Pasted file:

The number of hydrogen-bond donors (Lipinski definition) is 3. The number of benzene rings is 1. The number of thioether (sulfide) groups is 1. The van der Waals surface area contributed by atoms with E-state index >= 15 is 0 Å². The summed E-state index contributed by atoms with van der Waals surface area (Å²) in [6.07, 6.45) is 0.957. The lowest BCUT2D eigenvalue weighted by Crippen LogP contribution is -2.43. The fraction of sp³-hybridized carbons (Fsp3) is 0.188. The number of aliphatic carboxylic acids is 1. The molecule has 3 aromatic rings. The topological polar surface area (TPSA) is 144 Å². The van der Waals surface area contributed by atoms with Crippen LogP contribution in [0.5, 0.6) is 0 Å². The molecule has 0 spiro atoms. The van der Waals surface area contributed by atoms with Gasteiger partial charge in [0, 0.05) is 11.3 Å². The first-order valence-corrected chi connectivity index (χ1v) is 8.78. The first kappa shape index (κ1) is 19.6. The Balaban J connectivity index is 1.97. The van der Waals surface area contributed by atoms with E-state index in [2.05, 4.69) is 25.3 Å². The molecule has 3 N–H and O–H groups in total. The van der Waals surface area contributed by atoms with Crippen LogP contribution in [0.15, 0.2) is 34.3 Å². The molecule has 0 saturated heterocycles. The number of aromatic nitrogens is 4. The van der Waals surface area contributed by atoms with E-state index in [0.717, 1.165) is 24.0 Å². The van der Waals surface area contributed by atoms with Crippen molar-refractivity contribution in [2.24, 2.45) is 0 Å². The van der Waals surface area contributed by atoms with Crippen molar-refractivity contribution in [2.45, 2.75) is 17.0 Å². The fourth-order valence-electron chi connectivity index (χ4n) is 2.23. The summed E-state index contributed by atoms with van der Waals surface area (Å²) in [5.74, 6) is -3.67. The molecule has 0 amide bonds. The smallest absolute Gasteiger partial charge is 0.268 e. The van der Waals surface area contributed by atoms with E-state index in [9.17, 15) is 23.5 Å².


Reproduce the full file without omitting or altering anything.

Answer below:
The number of hydrogen-bond donors (Lipinski definition) is 3. The number of benzene rings is 1. The number of thioether (sulfide) groups is 1. The van der Waals surface area contributed by atoms with E-state index >= 15 is 0 Å². The summed E-state index contributed by atoms with van der Waals surface area (Å²) in [6.07, 6.45) is 0.957. The lowest BCUT2D eigenvalue weighted by Crippen LogP contribution is -2.43. The fraction of sp³-hybridized carbons (Fsp3) is 0.188. The number of aliphatic carboxylic acids is 1. The molecule has 3 aromatic rings. The topological polar surface area (TPSA) is 144 Å². The van der Waals surface area contributed by atoms with Crippen LogP contribution in [0.5, 0.6) is 0 Å². The molecule has 0 spiro atoms. The van der Waals surface area contributed by atoms with Gasteiger partial charge in [0, 0.05) is 11.3 Å². The first-order valence-corrected chi connectivity index (χ1v) is 8.78. The first kappa shape index (κ1) is 19.6. The Balaban J connectivity index is 1.97. The van der Waals surface area contributed by atoms with E-state index in [2.05, 4.69) is 25.3 Å². The molecule has 3 N–H and O–H groups in total. The van der Waals surface area contributed by atoms with Crippen LogP contribution in [0.15, 0.2) is 34.3 Å². The molecule has 0 saturated heterocycles. The number of aromatic nitrogens is 4. The van der Waals surface area contributed by atoms with E-state index in [0.717, 1.165) is 24.0 Å². The van der Waals surface area contributed by atoms with Crippen molar-refractivity contribution in [2.24, 2.45) is 0 Å². The van der Waals surface area contributed by atoms with Crippen molar-refractivity contribution in [2.45, 2.75) is 17.0 Å². The fourth-order valence-electron chi connectivity index (χ4n) is 2.23. The summed E-state index contributed by atoms with van der Waals surface area (Å²) in [5.74, 6) is -3.67. The molecule has 0 amide bonds. The smallest absolute Gasteiger partial charge is 0.268 e. The van der Waals surface area contributed by atoms with E-state index in [9.17, 15) is 23.5 Å².